“We have some issues with Mr. Thompson’s follow through,” said Edinburgh resident Mark Turner said.

Thompson said the streets in Edinburgh were built to DOT standards and should have been turned over to the state long ago. “I have no idea why it hasn’t been done,” he said.

This past week, Thompson said, he sent a set of plans for the streets to the DOT’s district engineer. “That turnover should happen in a very short while,” he said.

Either a subdivision’s developer or 75-80 percent of residents can petition to turn streets over to the DOT. To date, the subdivision has never been petitioned to add its streets to the state, said Chris Overman, a DOT engineer.

Edinburgh resident Benny Langdon said after living in the area for 51 years, he knew the land across the road from his home would one day be developed. Langdon said he is OK with change, so long as the subdivision’s residents are kept in the loop.

“I realize that we are not going to stop it,” Langdon said.

“I’d just like for the neighborhood to have input in what happens,” Langdon added. “I’d like to have things that are community friendly, less noise.”

Certified sites

Johnston County is home to five N.C. Certified Sites, which the Department of Commerce highlights on its website.

To earn the certification, a site must meet 31 prerequisites, including proper zoning; completion of environmental audits and geo-technical studies; topographical analyses and maps; aerial photography, public utility availability and information on costs, among other things.

Thompson said he thinks the certification will cost him about $100,000 to complete.

In return, the state says certification reduces the risk for prospective companies by telling them everything they need to know up front.

Chris Johnson, executive director of Johnston County Economic Development, said he’s pitched the site on Gordon Road numerous times. Johnson said when trying to narrow their list of options, site consultants will use whatever they can to eliminate choices.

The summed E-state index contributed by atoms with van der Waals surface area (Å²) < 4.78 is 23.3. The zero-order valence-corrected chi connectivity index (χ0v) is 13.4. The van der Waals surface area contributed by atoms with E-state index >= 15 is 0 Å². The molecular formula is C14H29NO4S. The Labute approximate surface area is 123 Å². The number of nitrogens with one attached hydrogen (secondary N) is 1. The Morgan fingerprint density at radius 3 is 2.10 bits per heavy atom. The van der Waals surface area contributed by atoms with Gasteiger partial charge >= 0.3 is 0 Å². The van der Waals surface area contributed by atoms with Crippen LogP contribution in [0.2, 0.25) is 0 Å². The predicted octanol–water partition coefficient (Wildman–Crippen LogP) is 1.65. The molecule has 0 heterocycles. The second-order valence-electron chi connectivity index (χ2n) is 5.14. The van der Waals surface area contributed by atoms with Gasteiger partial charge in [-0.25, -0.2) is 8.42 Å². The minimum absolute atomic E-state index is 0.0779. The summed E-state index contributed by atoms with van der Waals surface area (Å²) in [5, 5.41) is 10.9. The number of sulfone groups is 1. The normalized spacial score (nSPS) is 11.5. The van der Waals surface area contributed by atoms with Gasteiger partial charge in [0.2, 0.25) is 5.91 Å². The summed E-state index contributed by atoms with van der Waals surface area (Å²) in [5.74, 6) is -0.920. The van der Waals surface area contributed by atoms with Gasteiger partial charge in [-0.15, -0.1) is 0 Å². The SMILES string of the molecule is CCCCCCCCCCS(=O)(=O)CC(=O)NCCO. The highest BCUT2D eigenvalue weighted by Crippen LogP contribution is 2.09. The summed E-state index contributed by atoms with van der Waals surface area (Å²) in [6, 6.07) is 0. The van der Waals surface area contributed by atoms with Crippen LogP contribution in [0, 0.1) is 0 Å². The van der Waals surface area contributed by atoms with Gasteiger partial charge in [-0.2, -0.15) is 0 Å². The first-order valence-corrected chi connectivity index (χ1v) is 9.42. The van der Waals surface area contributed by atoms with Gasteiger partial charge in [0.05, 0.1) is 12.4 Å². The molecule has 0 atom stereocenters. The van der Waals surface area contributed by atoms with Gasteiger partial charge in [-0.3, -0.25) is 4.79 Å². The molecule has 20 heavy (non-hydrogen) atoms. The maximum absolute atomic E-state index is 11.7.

“Some of the first things include: Is the site near highway infrastructure? Is the site close to an urban core? Does the location have water, sewer, electrical and natural gas on site? Does the site have clear title? Is the site properly zoned?” Johnson said. “Not having any one of these ‘check list’ items eliminates a site from consideration.”

State certification guarantees a site meets those “check list” items.

The Planning Board’s vote on Monday was unanimous. Jim Lee, a Planning Board member and partner in the Walthom Group, was not at the meeting.

Multiple Planning Board members said they were reluctant to recommend approval. However, they said they had to base their decision on the town’s unified development code, not the appeals of Edinburgh neighbors.

“I am very reluctant because I know how you feel,” Planning Board member Sarah Brooks said. “It will be life changing to you all, but we do have to comply with the UDC.”

Dunn: 919-553-7234, Ext. 104

N.C. Certified Sites in Johnston County

Four Oaks Business Park: 184 available acres on Keen Road in Four Oaks.

Hill site: 92 available acres at 1407 Brogden Road, Smithfield.

Oak Tree Site: 111 available acres at 1006 Baugh Road, Selma.

Selma Crossings: 158 acres available on Anderson Street in Selma.

Wellons-Howell Site: 76 acres at 3328 Buffalo Road, Smithfield.

Source: N.C. Department of Commerce